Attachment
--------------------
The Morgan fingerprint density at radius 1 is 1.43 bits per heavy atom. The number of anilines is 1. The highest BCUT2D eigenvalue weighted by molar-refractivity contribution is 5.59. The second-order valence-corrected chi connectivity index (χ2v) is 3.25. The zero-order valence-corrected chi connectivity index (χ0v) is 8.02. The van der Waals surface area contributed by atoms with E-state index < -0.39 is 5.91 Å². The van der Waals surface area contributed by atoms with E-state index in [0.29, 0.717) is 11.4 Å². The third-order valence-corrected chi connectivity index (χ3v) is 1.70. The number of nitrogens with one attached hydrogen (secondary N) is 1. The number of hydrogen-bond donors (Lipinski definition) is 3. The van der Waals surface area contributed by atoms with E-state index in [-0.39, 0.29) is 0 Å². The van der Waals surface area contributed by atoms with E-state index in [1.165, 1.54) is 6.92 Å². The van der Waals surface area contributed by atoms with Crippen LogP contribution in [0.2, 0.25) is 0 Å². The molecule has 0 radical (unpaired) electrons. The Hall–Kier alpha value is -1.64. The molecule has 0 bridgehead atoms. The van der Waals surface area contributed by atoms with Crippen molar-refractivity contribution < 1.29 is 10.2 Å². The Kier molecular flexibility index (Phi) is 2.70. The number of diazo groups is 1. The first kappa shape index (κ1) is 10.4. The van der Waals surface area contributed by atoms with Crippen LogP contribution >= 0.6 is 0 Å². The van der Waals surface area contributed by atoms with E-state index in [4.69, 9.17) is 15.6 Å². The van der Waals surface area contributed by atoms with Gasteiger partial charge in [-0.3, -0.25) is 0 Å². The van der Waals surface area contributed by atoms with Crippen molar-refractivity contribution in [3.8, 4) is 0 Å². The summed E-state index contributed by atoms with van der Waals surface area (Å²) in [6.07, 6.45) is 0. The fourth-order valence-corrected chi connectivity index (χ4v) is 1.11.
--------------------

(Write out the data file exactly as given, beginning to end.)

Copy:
The Morgan fingerprint density at radius 1 is 1.43 bits per heavy atom. The number of anilines is 1. The highest BCUT2D eigenvalue weighted by molar-refractivity contribution is 5.59. The second-order valence-corrected chi connectivity index (χ2v) is 3.25. The zero-order valence-corrected chi connectivity index (χ0v) is 8.02. The van der Waals surface area contributed by atoms with E-state index < -0.39 is 5.91 Å². The van der Waals surface area contributed by atoms with E-state index in [0.29, 0.717) is 11.4 Å². The third-order valence-corrected chi connectivity index (χ3v) is 1.70. The number of nitrogens with one attached hydrogen (secondary N) is 1. The number of hydrogen-bond donors (Lipinski definition) is 3. The van der Waals surface area contributed by atoms with E-state index in [-0.39, 0.29) is 0 Å². The van der Waals surface area contributed by atoms with E-state index in [1.165, 1.54) is 6.92 Å². The van der Waals surface area contributed by atoms with Crippen LogP contribution in [0.2, 0.25) is 0 Å². The molecule has 0 radical (unpaired) electrons. The Hall–Kier alpha value is -1.64. The molecule has 0 bridgehead atoms. The van der Waals surface area contributed by atoms with Crippen molar-refractivity contribution < 1.29 is 10.2 Å². The Kier molecular flexibility index (Phi) is 2.70. The number of diazo groups is 1. The first kappa shape index (κ1) is 10.4. The van der Waals surface area contributed by atoms with Crippen LogP contribution >= 0.6 is 0 Å². The van der Waals surface area contributed by atoms with E-state index in [4.69, 9.17) is 15.6 Å². The van der Waals surface area contributed by atoms with Gasteiger partial charge in [-0.3, -0.25) is 0 Å². The van der Waals surface area contributed by atoms with Crippen molar-refractivity contribution in [3.8, 4) is 0 Å². The summed E-state index contributed by atoms with van der Waals surface area (Å²) in [6.07, 6.45) is 0. The fourth-order valence-corrected chi connectivity index (χ4v) is 1.11.